AI: the big enabler to achieve better ESG data quality

If followed thoroughly, all of the best practices outlined above can help increase the quality of your disclosed ESG data - however, resource constraints are always around the corner.

The harsh truth is, many ESG teams simply do not have the resources and internal capacity to address the problem of ESG data quality holistically: they are too busy dealing with a deluge of reporting regulations, standards, as well as with the nitty-gritty hurdles associated with data collection - which is part of the reason why the usage of proxies is so widespread. 

This is why you should invest into advanced technologies like artificial intelligence (AI) and data analytics tools to streamline ESG data collection, analysis, and reporting. Integrating these technologies can create substantial efficiencies and enable you to focus more on strategic decision-making, choice of voluntary frameworks, stakeholder engagement, and so on. 

AI solutions like Briink can support you across all of the following steps of your ESG workflow:

  • Extracting ESG data from documents (such as reports, policies, websites, etc.) at scale 
  • Streamlining ESG data verification and auditing 
  • Helping you map large sets of ESG data to frameworks and regulations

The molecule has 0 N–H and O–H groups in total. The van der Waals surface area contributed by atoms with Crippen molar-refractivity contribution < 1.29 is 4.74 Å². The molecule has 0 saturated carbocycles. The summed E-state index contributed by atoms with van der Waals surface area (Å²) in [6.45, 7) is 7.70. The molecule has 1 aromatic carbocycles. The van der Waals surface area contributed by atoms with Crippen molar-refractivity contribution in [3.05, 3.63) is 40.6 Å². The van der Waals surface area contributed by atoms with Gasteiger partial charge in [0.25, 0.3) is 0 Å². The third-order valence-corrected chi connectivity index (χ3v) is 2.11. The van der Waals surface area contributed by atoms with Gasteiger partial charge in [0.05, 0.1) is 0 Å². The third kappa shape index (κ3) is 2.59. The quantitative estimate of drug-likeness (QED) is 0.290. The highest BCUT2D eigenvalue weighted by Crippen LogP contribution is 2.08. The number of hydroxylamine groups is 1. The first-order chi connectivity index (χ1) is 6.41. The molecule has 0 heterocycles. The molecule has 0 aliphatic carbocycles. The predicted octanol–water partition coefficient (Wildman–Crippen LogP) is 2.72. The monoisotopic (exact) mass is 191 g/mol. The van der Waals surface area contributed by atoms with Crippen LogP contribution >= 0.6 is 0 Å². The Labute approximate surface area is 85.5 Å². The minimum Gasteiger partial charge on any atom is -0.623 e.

You can start immediately by trying the free version of our AI tools for ESG teams

In conclusion

By painting a clear picture of how well a business handles environmental, social, and governance issues, ESG data helps businesses make smart choices for a sustainable future and keeps them accountable to society. 

But getting and sharing high-quality ESG data isn't simple. This is due to the lack of standardization in ESG methodologies, the necessity of cross-departmental coordination, and time and resources constraints. 

In this article, we went through some best practices ESG and sustainability leaders should adopt to work towards more reliable, complete and trustworthy ESG data, and we also touched upon the role that AI can play in enabling these teams to play a more strategic role within their organization - which can have wide impacts on the quality of the data produced. 

If you want to learn more about this topic, and about the emerging role of AI in supporting your effort towards better ESG data quality, we have actually recently hosted a webinar on it - you can watch the full recording here